As head of a major gold mining corporation, Charles Jeannes knows well the need for the host community to consent to and benefit from a business’s operations
Mining executives have a reputation for being no-nonsense folk. A long-time industry veteran, Goldcorp’s Charles Jeannes is no exception. “We have impacts, we dig holes in the ground,” says the Canadian gold producer’s chief executive.
He is unapologetic. All that digging provides 18,000 direct jobs, some 90% of which are held by people from the region where mining is based, as well as much-treasured wedding rings and the like. That’s not all. Vancouver-based Goldcorp calculates that its taxes, wages, royalties and other “community contributions”, including indirect ones, amounted to $1.3bn in 2013.
Does that go far enough, though? In the past, every mining executive would say “yes”. Many still would. Not Jeannes. He accepts that mining is becoming a balancing act. Along with the upsides come inevitable downsides – felt disproportionately by those living close to mine sites.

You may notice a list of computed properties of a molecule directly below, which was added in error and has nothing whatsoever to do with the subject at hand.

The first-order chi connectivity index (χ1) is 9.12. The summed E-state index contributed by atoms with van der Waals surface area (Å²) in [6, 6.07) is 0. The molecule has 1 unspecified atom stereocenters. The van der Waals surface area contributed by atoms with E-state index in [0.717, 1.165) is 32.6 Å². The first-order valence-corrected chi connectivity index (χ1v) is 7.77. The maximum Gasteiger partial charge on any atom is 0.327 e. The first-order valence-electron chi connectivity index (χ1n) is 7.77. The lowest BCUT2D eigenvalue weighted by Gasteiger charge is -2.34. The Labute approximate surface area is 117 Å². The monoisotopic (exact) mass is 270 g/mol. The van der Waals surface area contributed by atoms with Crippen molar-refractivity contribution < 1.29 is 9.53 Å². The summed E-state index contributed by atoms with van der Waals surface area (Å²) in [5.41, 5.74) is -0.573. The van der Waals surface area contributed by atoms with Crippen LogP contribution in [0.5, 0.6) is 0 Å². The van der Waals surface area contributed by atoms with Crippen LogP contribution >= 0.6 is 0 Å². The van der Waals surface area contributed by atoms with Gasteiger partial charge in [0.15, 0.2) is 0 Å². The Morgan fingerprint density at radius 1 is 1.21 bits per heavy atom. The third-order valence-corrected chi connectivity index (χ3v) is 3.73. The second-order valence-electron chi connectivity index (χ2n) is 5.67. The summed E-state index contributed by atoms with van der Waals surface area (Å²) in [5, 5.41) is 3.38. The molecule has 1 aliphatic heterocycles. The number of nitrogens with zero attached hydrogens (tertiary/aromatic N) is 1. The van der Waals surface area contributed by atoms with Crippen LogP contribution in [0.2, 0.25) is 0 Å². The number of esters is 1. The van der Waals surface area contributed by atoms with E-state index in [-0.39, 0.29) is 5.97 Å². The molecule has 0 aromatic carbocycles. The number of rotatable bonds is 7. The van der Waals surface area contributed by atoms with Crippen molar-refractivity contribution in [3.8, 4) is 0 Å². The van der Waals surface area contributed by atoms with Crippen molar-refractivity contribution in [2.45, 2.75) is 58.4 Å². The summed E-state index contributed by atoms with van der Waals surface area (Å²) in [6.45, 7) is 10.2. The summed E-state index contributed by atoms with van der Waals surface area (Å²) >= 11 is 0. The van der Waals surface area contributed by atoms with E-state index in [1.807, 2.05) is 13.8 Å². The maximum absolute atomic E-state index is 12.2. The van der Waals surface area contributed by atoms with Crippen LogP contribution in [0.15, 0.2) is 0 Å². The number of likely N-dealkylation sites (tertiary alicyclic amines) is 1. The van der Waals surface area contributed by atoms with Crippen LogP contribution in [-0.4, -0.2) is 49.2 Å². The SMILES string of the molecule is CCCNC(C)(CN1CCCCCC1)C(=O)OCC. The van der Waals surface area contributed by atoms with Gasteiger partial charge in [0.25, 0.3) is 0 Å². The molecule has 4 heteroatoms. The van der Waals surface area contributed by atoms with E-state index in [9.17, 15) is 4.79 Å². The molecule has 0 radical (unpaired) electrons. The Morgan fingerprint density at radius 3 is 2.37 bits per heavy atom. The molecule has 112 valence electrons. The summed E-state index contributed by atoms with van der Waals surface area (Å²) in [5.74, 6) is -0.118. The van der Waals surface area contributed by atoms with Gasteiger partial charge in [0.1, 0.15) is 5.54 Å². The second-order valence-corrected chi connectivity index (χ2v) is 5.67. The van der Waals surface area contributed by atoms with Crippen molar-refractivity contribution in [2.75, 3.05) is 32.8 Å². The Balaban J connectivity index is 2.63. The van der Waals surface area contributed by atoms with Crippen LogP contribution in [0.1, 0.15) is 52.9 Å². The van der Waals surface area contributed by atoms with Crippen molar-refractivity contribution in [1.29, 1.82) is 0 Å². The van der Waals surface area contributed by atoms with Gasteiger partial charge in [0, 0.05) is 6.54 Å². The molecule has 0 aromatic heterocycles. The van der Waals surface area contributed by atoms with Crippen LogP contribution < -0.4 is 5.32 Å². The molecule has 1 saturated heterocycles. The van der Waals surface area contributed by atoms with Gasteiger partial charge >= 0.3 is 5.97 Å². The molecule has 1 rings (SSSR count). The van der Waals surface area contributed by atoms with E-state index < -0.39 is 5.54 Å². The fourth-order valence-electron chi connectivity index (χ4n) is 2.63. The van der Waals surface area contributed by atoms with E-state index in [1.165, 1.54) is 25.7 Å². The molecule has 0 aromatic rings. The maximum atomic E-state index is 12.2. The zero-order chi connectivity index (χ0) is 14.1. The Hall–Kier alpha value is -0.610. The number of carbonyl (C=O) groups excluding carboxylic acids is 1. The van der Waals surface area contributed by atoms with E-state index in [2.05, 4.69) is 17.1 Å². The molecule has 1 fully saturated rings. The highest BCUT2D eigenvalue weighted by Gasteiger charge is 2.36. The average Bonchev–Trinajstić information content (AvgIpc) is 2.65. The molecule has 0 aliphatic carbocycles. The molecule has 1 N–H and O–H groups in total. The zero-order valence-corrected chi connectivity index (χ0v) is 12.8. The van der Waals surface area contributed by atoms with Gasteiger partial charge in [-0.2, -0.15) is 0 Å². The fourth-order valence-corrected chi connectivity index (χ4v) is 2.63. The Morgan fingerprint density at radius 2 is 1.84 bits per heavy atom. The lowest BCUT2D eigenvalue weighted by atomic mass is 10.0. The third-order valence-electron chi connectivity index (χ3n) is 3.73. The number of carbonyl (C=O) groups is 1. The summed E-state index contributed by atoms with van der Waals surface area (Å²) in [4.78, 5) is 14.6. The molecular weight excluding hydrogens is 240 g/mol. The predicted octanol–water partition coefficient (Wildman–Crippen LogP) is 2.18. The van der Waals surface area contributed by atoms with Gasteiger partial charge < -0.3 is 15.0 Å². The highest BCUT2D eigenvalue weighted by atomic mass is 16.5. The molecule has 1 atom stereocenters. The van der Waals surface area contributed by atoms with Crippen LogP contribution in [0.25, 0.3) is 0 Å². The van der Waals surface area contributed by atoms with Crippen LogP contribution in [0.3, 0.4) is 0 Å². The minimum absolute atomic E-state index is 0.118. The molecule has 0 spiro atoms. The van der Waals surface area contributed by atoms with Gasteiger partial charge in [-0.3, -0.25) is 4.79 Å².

“We absolutely have to be able to show that there will be net benefits to the folks outside the fence at our sites,” he says. And if not? “We won't be given the right to proceed with our business.”
Fears over project curtailment are not without foundation. A lawyer by training, Jeannes understands the speed with which licences can be revised or revoked. In northern...
June 2015, London
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